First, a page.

Museum no. C.478-1914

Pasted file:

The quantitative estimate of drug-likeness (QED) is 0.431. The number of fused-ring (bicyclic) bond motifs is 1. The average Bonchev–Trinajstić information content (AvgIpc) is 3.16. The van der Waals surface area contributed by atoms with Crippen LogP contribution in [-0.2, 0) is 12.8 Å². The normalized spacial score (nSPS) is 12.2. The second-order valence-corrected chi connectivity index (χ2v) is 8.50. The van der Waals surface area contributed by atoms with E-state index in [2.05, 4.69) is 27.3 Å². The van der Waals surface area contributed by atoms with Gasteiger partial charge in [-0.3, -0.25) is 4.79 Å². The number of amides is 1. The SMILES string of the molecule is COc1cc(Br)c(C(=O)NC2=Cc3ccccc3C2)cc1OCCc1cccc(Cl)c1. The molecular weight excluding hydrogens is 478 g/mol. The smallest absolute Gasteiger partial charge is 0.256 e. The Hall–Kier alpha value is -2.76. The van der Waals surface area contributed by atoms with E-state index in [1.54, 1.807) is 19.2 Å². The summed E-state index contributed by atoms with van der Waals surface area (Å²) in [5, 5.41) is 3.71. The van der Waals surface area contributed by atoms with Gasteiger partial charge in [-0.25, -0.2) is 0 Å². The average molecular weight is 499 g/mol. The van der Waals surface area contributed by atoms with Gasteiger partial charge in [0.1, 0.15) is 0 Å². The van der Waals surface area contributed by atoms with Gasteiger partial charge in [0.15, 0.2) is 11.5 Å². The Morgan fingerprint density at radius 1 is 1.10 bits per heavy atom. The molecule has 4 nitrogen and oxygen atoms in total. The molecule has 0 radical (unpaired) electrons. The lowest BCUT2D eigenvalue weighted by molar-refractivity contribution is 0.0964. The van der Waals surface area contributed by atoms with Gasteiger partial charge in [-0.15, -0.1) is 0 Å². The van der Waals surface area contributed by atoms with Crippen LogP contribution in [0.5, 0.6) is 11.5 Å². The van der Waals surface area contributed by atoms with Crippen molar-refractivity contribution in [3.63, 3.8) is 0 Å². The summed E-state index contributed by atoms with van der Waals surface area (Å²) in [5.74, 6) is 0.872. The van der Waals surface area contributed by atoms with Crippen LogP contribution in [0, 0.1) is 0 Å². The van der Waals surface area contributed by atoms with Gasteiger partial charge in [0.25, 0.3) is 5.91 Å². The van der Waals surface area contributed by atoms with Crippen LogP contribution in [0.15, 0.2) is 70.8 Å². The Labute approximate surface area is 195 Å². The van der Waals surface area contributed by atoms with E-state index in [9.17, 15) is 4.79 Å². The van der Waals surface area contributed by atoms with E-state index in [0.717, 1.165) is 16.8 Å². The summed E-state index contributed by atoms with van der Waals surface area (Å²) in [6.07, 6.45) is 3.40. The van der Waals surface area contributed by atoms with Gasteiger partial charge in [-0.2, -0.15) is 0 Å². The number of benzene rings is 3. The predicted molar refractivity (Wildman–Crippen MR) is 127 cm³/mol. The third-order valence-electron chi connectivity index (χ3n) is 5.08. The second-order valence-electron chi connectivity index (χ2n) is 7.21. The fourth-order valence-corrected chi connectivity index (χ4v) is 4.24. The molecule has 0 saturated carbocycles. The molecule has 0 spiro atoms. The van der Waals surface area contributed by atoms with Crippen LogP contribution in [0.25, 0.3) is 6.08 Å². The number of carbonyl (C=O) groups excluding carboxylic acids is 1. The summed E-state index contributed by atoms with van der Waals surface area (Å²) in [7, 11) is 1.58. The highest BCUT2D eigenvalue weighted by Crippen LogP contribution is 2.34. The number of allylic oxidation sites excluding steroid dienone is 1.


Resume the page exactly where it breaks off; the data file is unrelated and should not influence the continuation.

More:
Bonbonnieres were small boxes for comfits or sweets. Tiny lozenges flavoured with roses, violets, liquorice, mint or cloves, for instance, would freshen the breath, calm a cough or settle a stomach. These charming boxes drew their initial inspiration from porcelain versions from Meissen, Chelsea and the French soft-paste factories. But the huge variety of novelty designs for enamelled bonbonnieres was a manifestation of the competitive imaginations of the many toy makers of the West Midlands. This coiled snake's scales were made by light incisions through the painted enamel colours before firing. The earliest embossed hollow shapes were formed by careful hammering or pressing by hand. Then a method was developed of striking the thin copper sheet laid on a concave hardwood 'anvil' with a similarly shaped convex hardwood mallet. Copper could also be spun on a hardwood shaped chuck to form a circular hollow shape. Separate hollow parts were laced together and beaten smooth. After 1769, steel stamps were invented by a Birmingham toymaker, and the process was further facilitated by the 1790s when more durable cast-steel dies were introduced for stamping out the forms.